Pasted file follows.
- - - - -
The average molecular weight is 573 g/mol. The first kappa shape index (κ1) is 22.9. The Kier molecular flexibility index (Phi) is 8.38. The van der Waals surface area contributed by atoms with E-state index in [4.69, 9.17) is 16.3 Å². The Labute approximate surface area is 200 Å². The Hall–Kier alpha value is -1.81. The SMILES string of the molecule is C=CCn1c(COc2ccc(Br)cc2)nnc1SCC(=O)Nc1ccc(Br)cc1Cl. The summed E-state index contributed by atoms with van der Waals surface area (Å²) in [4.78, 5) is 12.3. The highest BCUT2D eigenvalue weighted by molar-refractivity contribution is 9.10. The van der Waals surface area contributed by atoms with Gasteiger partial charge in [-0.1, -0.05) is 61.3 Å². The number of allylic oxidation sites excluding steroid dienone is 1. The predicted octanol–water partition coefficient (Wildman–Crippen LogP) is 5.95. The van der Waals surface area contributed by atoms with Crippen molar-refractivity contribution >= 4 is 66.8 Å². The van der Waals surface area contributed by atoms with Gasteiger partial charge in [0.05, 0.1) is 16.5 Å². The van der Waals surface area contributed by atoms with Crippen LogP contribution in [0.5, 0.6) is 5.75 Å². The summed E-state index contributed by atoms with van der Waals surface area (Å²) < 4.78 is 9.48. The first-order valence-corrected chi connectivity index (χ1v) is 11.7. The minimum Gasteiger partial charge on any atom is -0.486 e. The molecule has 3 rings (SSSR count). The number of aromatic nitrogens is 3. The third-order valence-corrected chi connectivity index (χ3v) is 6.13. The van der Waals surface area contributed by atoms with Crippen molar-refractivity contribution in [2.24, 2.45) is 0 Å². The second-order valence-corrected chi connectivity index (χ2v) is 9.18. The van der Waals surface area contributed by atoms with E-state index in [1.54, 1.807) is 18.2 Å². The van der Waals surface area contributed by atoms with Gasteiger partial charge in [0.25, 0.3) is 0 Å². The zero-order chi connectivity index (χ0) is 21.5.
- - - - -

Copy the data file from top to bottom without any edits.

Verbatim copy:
The average molecular weight is 573 g/mol. The first kappa shape index (κ1) is 22.9. The Kier molecular flexibility index (Phi) is 8.38. The van der Waals surface area contributed by atoms with E-state index in [4.69, 9.17) is 16.3 Å². The Labute approximate surface area is 200 Å². The Hall–Kier alpha value is -1.81. The SMILES string of the molecule is C=CCn1c(COc2ccc(Br)cc2)nnc1SCC(=O)Nc1ccc(Br)cc1Cl. The summed E-state index contributed by atoms with van der Waals surface area (Å²) in [4.78, 5) is 12.3. The highest BCUT2D eigenvalue weighted by molar-refractivity contribution is 9.10. The van der Waals surface area contributed by atoms with Gasteiger partial charge in [-0.1, -0.05) is 61.3 Å². The number of allylic oxidation sites excluding steroid dienone is 1. The predicted octanol–water partition coefficient (Wildman–Crippen LogP) is 5.95. The van der Waals surface area contributed by atoms with Crippen molar-refractivity contribution >= 4 is 66.8 Å². The van der Waals surface area contributed by atoms with Gasteiger partial charge in [0.05, 0.1) is 16.5 Å². The van der Waals surface area contributed by atoms with Crippen LogP contribution in [0.5, 0.6) is 5.75 Å². The summed E-state index contributed by atoms with van der Waals surface area (Å²) < 4.78 is 9.48. The first-order valence-corrected chi connectivity index (χ1v) is 11.7. The minimum Gasteiger partial charge on any atom is -0.486 e. The molecule has 3 rings (SSSR count). The number of aromatic nitrogens is 3. The third-order valence-corrected chi connectivity index (χ3v) is 6.13. The van der Waals surface area contributed by atoms with Crippen molar-refractivity contribution in [2.24, 2.45) is 0 Å². The second-order valence-corrected chi connectivity index (χ2v) is 9.18. The van der Waals surface area contributed by atoms with E-state index in [1.54, 1.807) is 18.2 Å². The van der Waals surface area contributed by atoms with Gasteiger partial charge in [0.25, 0.3) is 0 Å². The zero-order chi connectivity index (χ0) is 21.5.